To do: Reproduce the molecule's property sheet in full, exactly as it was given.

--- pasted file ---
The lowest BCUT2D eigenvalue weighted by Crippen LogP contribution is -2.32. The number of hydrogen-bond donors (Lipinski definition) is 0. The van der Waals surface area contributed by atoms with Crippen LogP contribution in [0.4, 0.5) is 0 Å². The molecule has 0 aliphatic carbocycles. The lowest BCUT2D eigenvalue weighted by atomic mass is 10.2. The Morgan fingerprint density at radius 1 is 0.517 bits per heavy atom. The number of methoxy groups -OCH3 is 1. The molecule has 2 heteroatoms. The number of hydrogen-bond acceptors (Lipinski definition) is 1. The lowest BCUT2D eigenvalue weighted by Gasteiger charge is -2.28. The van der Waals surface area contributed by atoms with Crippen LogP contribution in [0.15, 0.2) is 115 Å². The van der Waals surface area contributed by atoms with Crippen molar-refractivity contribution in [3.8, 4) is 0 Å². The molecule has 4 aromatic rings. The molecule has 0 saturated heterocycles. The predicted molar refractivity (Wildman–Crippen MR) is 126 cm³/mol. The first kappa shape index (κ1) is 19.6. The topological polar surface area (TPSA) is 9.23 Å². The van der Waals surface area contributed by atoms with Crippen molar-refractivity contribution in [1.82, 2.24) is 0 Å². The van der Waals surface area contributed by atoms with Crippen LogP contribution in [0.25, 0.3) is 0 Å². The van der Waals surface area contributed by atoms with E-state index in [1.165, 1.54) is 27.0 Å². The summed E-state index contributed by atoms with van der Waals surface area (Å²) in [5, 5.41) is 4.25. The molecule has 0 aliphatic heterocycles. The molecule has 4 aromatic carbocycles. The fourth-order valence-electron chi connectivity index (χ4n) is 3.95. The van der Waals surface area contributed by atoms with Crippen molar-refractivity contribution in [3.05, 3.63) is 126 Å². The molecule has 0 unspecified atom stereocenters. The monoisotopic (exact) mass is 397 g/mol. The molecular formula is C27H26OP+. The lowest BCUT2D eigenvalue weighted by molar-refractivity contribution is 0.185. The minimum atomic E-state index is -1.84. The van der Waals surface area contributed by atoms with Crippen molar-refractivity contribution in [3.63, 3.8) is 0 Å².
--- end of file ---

The lowest BCUT2D eigenvalue weighted by Crippen LogP contribution is -2.32. The number of hydrogen-bond donors (Lipinski definition) is 0. The van der Waals surface area contributed by atoms with Crippen LogP contribution in [0.4, 0.5) is 0 Å². The molecule has 0 aliphatic carbocycles. The lowest BCUT2D eigenvalue weighted by atomic mass is 10.2. The Morgan fingerprint density at radius 1 is 0.517 bits per heavy atom. The number of methoxy groups -OCH3 is 1. The molecule has 2 heteroatoms. The number of hydrogen-bond acceptors (Lipinski definition) is 1. The lowest BCUT2D eigenvalue weighted by Gasteiger charge is -2.28. The van der Waals surface area contributed by atoms with Crippen LogP contribution in [0.15, 0.2) is 115 Å². The van der Waals surface area contributed by atoms with Crippen molar-refractivity contribution in [3.8, 4) is 0 Å². The molecule has 4 aromatic rings. The molecule has 0 saturated heterocycles. The predicted molar refractivity (Wildman–Crippen MR) is 126 cm³/mol. The first kappa shape index (κ1) is 19.6. The topological polar surface area (TPSA) is 9.23 Å². The van der Waals surface area contributed by atoms with Crippen molar-refractivity contribution in [1.82, 2.24) is 0 Å². The van der Waals surface area contributed by atoms with Crippen LogP contribution in [0.25, 0.3) is 0 Å². The van der Waals surface area contributed by atoms with E-state index in [1.165, 1.54) is 27.0 Å². The summed E-state index contributed by atoms with van der Waals surface area (Å²) in [5, 5.41) is 4.25. The molecule has 0 aliphatic heterocycles. The molecule has 4 aromatic carbocycles. The fourth-order valence-electron chi connectivity index (χ4n) is 3.95. The van der Waals surface area contributed by atoms with Crippen molar-refractivity contribution in [3.05, 3.63) is 126 Å². The molecule has 0 unspecified atom stereocenters. The monoisotopic (exact) mass is 397 g/mol. The molecular formula is C27H26OP+. The lowest BCUT2D eigenvalue weighted by molar-refractivity contribution is 0.185. The minimum atomic E-state index is -1.84. The van der Waals surface area contributed by atoms with Crippen molar-refractivity contribution in [3.63, 3.8) is 0 Å².